THE EYE OF HORUS
By: Carol Thurston
HarperTorch, New York
July 2001 (pb)
Carol Thurston is by no means the first author to
juxtapose two plot lines in a story, one in a contemporary context and
the other in an ancient time, and have them converge to form one
seamless and related plot (I would refer readers to Ann Benson’s
wonderful The Plague Tales and its somewhat less imaginative but
still entertaining sequel, The Burning Road), but in her first
novel, The Eye of Horus, she has demonstrated that she is among
the very best.
Thurston describes the odyssey of a young physician
named Senakhtenre (Tenre), living in ancient Egypt during the time of
Tutankhamen and his immediate successors.
The author deftly weaves fact and fiction together, describing a
second millennium B.C. Egypt that is seething with intrigue, political
chicanery, religious zeal and intolerance and good old-fashioned human
lust. Tenre helps deliver
the infant Aset, daughter of a high priest named Ramose and Nefertiti,
wife of the “heretic king,” Akhenaten, who unsuccessfully tried to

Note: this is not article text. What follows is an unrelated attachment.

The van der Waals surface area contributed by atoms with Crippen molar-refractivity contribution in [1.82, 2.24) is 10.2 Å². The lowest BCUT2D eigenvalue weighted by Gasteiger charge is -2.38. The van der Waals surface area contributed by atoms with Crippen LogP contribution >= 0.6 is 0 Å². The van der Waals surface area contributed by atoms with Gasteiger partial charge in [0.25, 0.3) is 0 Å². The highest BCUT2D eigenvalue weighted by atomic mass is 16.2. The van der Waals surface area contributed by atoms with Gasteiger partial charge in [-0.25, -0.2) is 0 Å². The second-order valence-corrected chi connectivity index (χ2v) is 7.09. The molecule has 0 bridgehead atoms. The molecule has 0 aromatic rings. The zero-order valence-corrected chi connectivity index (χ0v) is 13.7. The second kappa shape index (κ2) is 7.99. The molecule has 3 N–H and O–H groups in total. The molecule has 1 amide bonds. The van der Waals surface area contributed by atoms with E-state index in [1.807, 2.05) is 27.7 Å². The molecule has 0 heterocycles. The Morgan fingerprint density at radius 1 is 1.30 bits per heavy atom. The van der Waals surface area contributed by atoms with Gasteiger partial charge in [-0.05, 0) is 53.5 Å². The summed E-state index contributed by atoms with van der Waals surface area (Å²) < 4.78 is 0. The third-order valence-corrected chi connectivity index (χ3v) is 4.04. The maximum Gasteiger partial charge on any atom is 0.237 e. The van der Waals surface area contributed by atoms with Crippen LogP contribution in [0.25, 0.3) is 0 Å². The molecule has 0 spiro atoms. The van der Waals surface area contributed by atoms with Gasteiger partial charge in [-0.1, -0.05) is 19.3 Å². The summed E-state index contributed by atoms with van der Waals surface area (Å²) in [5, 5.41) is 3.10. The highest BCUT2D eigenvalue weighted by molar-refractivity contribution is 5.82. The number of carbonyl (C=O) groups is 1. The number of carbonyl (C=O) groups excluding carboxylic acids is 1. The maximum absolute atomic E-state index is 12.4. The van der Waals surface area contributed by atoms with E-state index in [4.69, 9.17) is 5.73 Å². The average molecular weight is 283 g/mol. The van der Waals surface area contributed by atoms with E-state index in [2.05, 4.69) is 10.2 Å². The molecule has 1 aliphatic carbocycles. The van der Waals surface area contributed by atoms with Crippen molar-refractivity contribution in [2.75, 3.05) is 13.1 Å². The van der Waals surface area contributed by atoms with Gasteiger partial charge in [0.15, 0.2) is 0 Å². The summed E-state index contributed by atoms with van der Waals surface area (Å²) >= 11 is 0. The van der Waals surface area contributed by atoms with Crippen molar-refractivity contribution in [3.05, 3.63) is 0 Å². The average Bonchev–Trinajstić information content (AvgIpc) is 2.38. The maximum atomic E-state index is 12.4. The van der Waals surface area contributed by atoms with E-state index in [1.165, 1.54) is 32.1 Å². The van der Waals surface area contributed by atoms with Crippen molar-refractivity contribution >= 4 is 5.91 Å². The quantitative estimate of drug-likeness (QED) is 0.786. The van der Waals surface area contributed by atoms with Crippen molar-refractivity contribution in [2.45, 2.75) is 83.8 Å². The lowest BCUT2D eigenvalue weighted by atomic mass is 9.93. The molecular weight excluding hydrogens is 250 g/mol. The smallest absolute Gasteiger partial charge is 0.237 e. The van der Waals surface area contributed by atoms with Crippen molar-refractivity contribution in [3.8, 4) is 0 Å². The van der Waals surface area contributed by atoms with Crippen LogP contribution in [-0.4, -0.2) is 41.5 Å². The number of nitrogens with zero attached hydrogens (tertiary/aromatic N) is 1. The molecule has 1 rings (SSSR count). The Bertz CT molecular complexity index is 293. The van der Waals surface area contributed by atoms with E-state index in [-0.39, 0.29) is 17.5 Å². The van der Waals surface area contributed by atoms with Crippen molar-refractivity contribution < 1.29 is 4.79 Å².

introduce monotheism to ancient Egypt. For the next quarter century Tenre is teacher, mentor,
protector, lover and finally husband to Aset, whose very existence is in
constant peril from her mother and the zealots who overthrew Akhenaten.
Almost four thousand years later (and in
alternating chapters), Thurston spins another tale.
Kate McKinnon, a medical illustrator, is hired by a Denver museum
to create displays for the Egyptology department.
With the help of Max Cavanaugh, a Denver radiologist, she tries
to unravel (metaphorically speaking) the secret behind an enigmatic
mummy—a young woman who died violently in the second millennium B.C.
Even more mysterious is the man’s skull found between the young
woman’s legs. In her
quest to discover the truth behind this perturbing burial, Kate drifts
perilously close to the borders of obsession and madness as the two
stories begin to merge.
I was prepared not to like this book very much.
I generally find stories of ancient Egypt and its various
dynasties terribly confusing and actually pretty boring.
But Thurston not only made this ancient and rather alien world
fascinating and comprehensible. She creates characters, both ancient and contemporary, that
are believable and more importantly, that the reader begins to care
about very deeply. But best
of all, she tells a good story and tells it well.
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